Comet Assay Analysis

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The single-cell gel electrophoresis (or comet) assay is a rapid and sensitive fluorescence microscopic method for the detection of primary DNA damage at the individual cell level. During the last 10 years, it has gained widespread acceptance for genotoxicity testing. Compared to other genotoxicity tests, the comet assay is an inexpensive and simple method that is well suited to analysis and measurement by means of computer-assisted techniques [Christoph Helma and Maria Uhl, Introduction in "A Public Domain Image Analysis Program for the Single Cell Gel Electrophoresis (Comet) Assay," Mutation Research 466 (2000) 9-15].

See for additional information and references.

This loads the package.


Here an example image is loaded (data the courtesy of Blake Whitaker, University of Southern Maine).


This defines the regions of interest as user-selected rectangular areas in the graphical coordinate system of the Mathematica front end. The coordinate pairs represent the lower-left and upper-right vertices of the bounding rectangles for each of six regions in the image.


In order to draw the regions of interest on the original image, define a utility function that takes two vertices and returns a Line graphics primitive depicting the bounding rectangle.


Here is a the original image data showing the regions of interest.



Proceed with extracting the comets from the original image.


This shows the individual comets.



The original images are in three-channel RGB format. Clearly the green channel signal is strongly dominant, which is easily verified by displaying the planar format of an example comet.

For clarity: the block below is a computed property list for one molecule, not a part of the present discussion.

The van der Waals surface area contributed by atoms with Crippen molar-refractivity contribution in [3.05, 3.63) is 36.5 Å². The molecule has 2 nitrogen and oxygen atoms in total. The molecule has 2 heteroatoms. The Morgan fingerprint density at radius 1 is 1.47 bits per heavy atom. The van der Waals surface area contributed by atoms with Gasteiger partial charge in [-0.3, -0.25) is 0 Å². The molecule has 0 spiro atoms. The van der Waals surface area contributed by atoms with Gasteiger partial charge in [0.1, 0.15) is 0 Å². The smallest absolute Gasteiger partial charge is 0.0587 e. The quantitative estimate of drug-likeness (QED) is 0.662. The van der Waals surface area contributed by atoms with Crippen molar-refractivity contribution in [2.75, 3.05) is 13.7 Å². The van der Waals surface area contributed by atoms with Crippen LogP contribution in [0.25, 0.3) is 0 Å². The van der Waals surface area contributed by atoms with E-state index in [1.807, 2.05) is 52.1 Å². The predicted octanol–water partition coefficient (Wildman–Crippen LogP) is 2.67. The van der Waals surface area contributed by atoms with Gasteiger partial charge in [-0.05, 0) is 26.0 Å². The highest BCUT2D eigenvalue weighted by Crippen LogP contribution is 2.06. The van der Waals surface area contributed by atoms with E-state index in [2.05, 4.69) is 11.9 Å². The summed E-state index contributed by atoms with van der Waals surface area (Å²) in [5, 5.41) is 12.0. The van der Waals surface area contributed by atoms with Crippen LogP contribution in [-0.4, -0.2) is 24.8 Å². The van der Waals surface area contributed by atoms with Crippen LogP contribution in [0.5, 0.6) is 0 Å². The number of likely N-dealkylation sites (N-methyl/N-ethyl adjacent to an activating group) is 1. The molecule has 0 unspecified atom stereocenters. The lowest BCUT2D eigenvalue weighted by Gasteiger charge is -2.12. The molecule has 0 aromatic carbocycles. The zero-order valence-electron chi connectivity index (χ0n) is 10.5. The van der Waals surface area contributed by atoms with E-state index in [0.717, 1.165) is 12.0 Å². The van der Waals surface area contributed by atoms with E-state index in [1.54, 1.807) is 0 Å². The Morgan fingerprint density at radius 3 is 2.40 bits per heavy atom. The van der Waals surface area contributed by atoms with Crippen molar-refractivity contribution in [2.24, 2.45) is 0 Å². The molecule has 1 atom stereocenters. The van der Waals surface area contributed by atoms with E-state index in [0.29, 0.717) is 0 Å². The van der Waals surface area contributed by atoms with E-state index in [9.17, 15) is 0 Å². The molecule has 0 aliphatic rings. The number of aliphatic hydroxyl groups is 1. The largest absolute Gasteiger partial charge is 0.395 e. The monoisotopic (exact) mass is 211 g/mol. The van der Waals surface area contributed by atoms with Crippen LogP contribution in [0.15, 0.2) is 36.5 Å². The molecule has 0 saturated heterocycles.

A closer examination reveals the presence of weak signals in the red and blue channels, especially in the tail section of the comet (interestingly, this effect is not discussed in the scientific literature). Since all computer-aided quantification results are traditionally presented in the context of gray-scale images, proceed with a color transformation.


This displays the histograms of the example comet images.



Next is a typical calculation. For example, the interest here is to obtain the area of the head of the comet ("AH"), the total density of the head ("DNAH"), and the mean intensity of the head ("MH"). Usually, the same set of measurements is obtained for the tail, and the two results are contrasted. In the literature on comet assays, the head is identified by the pixels with the highest intensity. As is commonly used, the threshold value is 85 percent of the maximum intensity in the image.


The images are binarized, adding a morphological filtering operation to smooth the borders of the head regions.



This continues with identifying the regions and measuring the required properties, additionally including calculations of the centroids and enclosing circles.


This displays the results in a tabular fashion.

image # area density mean intensity

The graphical elements used to annotate the comet images are calculated.



This is an alternative visualization of a comet image.



Finally, another property of a comet, the so-called comet profile, is calculated and displayed. It is a plot of the cross-sectional density (density measured perpendicularly to the lengthwise dimension of the comet).